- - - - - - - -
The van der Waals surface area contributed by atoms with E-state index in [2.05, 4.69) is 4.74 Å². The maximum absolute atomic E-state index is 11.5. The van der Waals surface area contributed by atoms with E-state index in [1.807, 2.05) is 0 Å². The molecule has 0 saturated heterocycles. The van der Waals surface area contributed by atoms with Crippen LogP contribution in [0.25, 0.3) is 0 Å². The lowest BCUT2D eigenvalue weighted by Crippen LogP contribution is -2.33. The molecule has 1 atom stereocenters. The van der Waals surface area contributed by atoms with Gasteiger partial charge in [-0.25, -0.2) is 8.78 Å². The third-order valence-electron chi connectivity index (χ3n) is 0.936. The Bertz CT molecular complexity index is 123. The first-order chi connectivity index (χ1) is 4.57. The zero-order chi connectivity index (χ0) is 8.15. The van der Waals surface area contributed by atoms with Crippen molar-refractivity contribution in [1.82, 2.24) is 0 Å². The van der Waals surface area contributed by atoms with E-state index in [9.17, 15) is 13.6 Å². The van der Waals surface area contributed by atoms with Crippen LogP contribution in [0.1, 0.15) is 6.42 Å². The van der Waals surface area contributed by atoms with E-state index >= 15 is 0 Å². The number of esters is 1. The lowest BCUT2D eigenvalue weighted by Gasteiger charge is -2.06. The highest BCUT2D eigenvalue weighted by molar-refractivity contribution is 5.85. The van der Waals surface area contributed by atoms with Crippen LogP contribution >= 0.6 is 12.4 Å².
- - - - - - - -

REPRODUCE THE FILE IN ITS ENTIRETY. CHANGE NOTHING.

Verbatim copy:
The van der Waals surface area contributed by atoms with E-state index in [2.05, 4.69) is 4.74 Å². The maximum absolute atomic E-state index is 11.5. The van der Waals surface area contributed by atoms with E-state index in [1.807, 2.05) is 0 Å². The molecule has 0 saturated heterocycles. The van der Waals surface area contributed by atoms with Crippen LogP contribution in [0.25, 0.3) is 0 Å². The lowest BCUT2D eigenvalue weighted by Crippen LogP contribution is -2.33. The molecule has 1 atom stereocenters. The van der Waals surface area contributed by atoms with Gasteiger partial charge in [-0.25, -0.2) is 8.78 Å². The third-order valence-electron chi connectivity index (χ3n) is 0.936. The Bertz CT molecular complexity index is 123. The first-order chi connectivity index (χ1) is 4.57. The zero-order chi connectivity index (χ0) is 8.15. The van der Waals surface area contributed by atoms with Crippen molar-refractivity contribution in [1.82, 2.24) is 0 Å². The van der Waals surface area contributed by atoms with E-state index in [9.17, 15) is 13.6 Å². The van der Waals surface area contributed by atoms with Crippen LogP contribution in [0.1, 0.15) is 6.42 Å². The van der Waals surface area contributed by atoms with E-state index >= 15 is 0 Å². The number of esters is 1. The lowest BCUT2D eigenvalue weighted by Gasteiger charge is -2.06. The highest BCUT2D eigenvalue weighted by molar-refractivity contribution is 5.85. The van der Waals surface area contributed by atoms with Crippen LogP contribution >= 0.6 is 12.4 Å².